Why Best Buy Should Kick GameStop's Butt in Used Video Games -- but Won't

Last Updated Jun 16, 2010 7:12 PM EDT

For years, used games have been the salvation of GameStop (GME). Now Best Buy (BBY) wants a seat at the console -- but odds are that GameStop may have little to worry about.

There's money in new video game titles, but far more in used. Look at the following two tables from GameStop's latest 10-Q for the quarter that ended on May 1. The first is for net sales by product category and the second is gross profit. Used games were 27.4 percent of sales last quarter, compared to 41.9 percent for new games.

However, used games brought in 48.1 percent of the quarter's entire gross profit, while new games were 30.6 percent. Put differently, used games bring in over 48 percent margin and new games sales see about 20 percent. You could make a strong argument that GameStop sells new games to create a marketplace for used, because on a used title sale, all the money stays with the company and none goes to the developer of the game.

That level of margin would be tempting to a retailer like Best Buy that, in its 10-K for FY 2010, indicated an average gross profit rate of 24.5 percent. That's why Best Buy will start an in-store game trade-in program this summer. The company has an existing online trade program, but in-store consumers are often impulsive, and given the lower prices of used games, it's a perfect match for profits.

Under the new plan, customers can purchase pre-owned titles backed by the company's return policy, and also exchange their own games for gift cards that can be used throughout the store. Select stores will have dedicated trade-in desks within the gaming department, while the balance of locations will accept and sell pre-played titles at the customer service desk.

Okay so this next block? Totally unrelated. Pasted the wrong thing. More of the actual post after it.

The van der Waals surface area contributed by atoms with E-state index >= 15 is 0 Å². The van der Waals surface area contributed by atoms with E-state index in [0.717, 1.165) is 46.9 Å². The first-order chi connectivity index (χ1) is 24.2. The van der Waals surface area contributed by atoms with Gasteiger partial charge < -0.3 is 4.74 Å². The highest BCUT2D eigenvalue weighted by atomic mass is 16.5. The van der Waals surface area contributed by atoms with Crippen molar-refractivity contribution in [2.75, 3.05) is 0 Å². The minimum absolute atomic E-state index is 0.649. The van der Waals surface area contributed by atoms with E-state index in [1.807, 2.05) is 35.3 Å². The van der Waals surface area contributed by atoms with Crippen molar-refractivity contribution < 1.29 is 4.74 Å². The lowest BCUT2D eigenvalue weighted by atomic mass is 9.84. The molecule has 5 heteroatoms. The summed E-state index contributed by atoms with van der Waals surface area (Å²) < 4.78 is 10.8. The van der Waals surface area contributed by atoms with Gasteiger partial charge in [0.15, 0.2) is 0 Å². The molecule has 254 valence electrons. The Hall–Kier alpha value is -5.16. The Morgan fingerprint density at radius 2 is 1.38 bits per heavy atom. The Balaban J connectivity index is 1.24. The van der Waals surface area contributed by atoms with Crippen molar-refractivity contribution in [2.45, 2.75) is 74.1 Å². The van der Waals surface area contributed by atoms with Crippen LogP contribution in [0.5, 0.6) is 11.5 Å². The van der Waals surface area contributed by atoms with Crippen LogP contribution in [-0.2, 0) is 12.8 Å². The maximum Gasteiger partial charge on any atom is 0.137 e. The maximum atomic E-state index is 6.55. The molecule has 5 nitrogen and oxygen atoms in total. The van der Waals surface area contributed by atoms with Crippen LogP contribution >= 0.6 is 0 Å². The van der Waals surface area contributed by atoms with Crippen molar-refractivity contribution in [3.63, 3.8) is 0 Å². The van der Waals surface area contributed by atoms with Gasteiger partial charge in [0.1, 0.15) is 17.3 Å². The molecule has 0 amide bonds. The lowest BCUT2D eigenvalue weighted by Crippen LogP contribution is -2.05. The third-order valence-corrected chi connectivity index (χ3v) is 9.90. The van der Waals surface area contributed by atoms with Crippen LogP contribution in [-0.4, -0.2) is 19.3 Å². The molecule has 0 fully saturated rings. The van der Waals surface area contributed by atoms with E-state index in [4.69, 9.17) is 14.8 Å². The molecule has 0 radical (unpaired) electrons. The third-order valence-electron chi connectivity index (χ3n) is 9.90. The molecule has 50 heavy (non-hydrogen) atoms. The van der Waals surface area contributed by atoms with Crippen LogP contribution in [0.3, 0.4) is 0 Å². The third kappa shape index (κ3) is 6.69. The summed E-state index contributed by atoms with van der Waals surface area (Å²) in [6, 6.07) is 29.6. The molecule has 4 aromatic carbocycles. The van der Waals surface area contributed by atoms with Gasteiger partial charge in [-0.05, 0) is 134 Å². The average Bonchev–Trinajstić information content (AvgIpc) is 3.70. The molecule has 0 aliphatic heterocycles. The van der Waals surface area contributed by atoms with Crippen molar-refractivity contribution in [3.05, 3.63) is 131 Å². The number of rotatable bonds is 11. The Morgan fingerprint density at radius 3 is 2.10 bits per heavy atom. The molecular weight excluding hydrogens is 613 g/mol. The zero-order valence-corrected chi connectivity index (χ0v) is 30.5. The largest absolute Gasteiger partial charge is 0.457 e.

My guess is that Best Buy will try to use a similar process as GameStop and keep the packaging for available games out so customers can handle, browse, and buy. That plays perfectly to impulse buying.

You'd think with its greater reach, Best Buy would push GameStop out of the picture. However, Best Buy is not GameStop, and a quick tour through one shows that the few aisles devoted to games doesn't come close to carrying the number of titles that a GameStop has. GameStop's focus translates into more influential video game sales than anyone else in the country. As GameStop CEO Dan Dematteo noted in last month's earnings call, the company dominates first week marketshare for new games, often reaching 60 percent to 70 percent. The breadth of offering and concentration on games helps drive people to go to the game chain in the first place. GameStop will lose some important business to Best Buy, but will likely continue to stay ahead on sales, both old and new. It may be, as Kevin Maney at DailyFinance argues, that the console business is ultimately doomed. But the final days are some time off, and until then, there will be plenty of profits for the likes of Best Buy and GameStop to pursue.

Image: Flickr user emilydickinsonridesabmx, CC 2.0.

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    Erik Sherman is a widely published writer and editor who also does select ghosting and corporate work. The views expressed in this column belong to Sherman and do not represent the views of CBS Interactive. Follow him on Twitter at @ErikSherman or on Facebook.